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Noninvasive Helicobacter pylori testing was as effective as endoscopy for managing dyspepsia

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 QUESTION: In patients with upper gastrointestinal symptoms presenting for investigation of dyspepsia, is treatment based on a urea breath test for Helicobacter pylori alone as effective as endoscopy and urea breath testing?


Randomised {allocation concealed*}, unblinded,* controlled trial with 1 year of follow up.


A gastroenterology clinic in Glasgow, UK.


708 patients (mean age 37 y, 53% men) who were referred by their general practitioners for investigation of upper gastrointestinal symptoms. Exclusion criteria were age >55 years, nonsteroidal anti-inflammatory drugs, or sinister symptoms. Follow up was 83%.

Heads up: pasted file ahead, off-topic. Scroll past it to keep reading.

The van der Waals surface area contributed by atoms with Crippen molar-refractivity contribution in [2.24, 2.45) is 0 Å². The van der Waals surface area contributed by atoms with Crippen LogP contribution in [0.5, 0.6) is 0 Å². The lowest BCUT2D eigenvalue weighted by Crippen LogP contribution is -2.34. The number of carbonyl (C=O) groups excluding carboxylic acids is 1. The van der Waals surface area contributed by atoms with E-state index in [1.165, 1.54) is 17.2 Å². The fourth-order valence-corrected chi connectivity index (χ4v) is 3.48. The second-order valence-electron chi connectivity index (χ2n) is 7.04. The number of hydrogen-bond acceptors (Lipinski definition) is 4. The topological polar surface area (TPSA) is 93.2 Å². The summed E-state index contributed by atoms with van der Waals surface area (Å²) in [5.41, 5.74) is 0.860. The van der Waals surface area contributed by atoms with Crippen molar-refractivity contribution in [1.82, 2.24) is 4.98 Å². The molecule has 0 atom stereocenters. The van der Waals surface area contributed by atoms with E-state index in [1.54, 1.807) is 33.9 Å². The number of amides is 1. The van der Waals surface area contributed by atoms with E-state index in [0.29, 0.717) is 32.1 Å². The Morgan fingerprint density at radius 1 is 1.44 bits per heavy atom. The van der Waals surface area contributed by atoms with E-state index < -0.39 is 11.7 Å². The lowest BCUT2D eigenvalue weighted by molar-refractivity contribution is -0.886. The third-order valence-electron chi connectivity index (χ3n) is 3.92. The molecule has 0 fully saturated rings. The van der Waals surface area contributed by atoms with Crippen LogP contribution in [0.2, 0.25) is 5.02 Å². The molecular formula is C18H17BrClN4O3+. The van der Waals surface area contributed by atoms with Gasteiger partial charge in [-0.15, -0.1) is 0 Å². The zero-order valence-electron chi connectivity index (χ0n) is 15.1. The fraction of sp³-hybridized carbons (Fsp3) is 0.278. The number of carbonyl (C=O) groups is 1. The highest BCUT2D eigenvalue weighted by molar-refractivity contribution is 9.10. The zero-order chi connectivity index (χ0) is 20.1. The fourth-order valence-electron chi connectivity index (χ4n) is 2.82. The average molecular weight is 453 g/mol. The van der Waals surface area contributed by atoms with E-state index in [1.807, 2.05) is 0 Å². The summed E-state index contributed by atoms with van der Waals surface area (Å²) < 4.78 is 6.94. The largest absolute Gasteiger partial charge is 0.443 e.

Patients were allocated to endoscopy plus the noninvasive 14C-urea breath test (n=352) or the breath test alone (n=356) for determination of H pylori status. Patients were informed of their status after the test, and patients with positive results were prescribed a 7 day course of H pylori eradication treatment with omeprazole, 20 mg twice daily; clarithromycin, 250 mg 3 times daily; and amoxicillin, 500 mg (or metronidazole, 400 mg) 3 times daily.

Main outcome measures

Change from baseline on the Glasgow Dyspepsia Severity Score (GDSS). Secondary outcomes were use of medical resources, patient assessment of the procedures, and safety.

Main results

Analysis was by …

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  • Source of funding: NHS Executive Research and Development Technology Assessment Programme.

  • For correspondence: Dr K McColl, Western Infirmary, Glasgow, UK. K.E.L.McColl{at}

  • Abstract and commentary published in ACP Journal Club

  • * See glossary.

  • Information provided by author.